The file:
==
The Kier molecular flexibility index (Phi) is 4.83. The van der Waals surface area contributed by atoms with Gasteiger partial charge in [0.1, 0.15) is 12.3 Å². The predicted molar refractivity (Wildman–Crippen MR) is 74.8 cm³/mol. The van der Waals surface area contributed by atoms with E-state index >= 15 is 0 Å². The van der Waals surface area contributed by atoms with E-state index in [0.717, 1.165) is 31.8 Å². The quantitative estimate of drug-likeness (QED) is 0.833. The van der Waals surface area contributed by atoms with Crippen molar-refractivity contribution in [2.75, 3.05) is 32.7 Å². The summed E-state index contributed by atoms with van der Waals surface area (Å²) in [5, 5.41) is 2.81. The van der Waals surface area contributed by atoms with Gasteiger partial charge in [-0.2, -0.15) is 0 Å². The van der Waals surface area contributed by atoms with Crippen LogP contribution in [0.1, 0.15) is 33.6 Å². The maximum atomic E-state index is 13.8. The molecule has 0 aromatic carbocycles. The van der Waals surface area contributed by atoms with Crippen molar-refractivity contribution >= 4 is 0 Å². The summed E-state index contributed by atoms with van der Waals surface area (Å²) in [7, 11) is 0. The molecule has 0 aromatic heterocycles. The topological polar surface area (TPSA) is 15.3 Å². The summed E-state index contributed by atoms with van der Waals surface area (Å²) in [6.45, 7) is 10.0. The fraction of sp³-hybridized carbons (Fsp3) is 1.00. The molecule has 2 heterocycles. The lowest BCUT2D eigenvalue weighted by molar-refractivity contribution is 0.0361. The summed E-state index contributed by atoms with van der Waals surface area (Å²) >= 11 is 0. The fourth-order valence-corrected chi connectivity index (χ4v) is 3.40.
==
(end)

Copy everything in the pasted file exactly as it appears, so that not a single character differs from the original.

The Kier molecular flexibility index (Phi) is 4.83. The van der Waals surface area contributed by atoms with Gasteiger partial charge in [0.1, 0.15) is 12.3 Å². The predicted molar refractivity (Wildman–Crippen MR) is 74.8 cm³/mol. The van der Waals surface area contributed by atoms with E-state index >= 15 is 0 Å². The van der Waals surface area contributed by atoms with E-state index in [0.717, 1.165) is 31.8 Å². The quantitative estimate of drug-likeness (QED) is 0.833. The van der Waals surface area contributed by atoms with Crippen molar-refractivity contribution in [2.75, 3.05) is 32.7 Å². The summed E-state index contributed by atoms with van der Waals surface area (Å²) in [5, 5.41) is 2.81. The van der Waals surface area contributed by atoms with Gasteiger partial charge in [-0.2, -0.15) is 0 Å². The van der Waals surface area contributed by atoms with Crippen LogP contribution in [0.1, 0.15) is 33.6 Å². The maximum atomic E-state index is 13.8. The molecule has 0 aromatic carbocycles. The van der Waals surface area contributed by atoms with Crippen molar-refractivity contribution >= 4 is 0 Å². The summed E-state index contributed by atoms with van der Waals surface area (Å²) in [7, 11) is 0. The molecule has 0 aromatic heterocycles. The topological polar surface area (TPSA) is 15.3 Å². The summed E-state index contributed by atoms with van der Waals surface area (Å²) in [6.45, 7) is 10.0. The fraction of sp³-hybridized carbons (Fsp3) is 1.00. The molecule has 2 heterocycles. The lowest BCUT2D eigenvalue weighted by molar-refractivity contribution is 0.0361. The summed E-state index contributed by atoms with van der Waals surface area (Å²) >= 11 is 0. The fourth-order valence-corrected chi connectivity index (χ4v) is 3.40.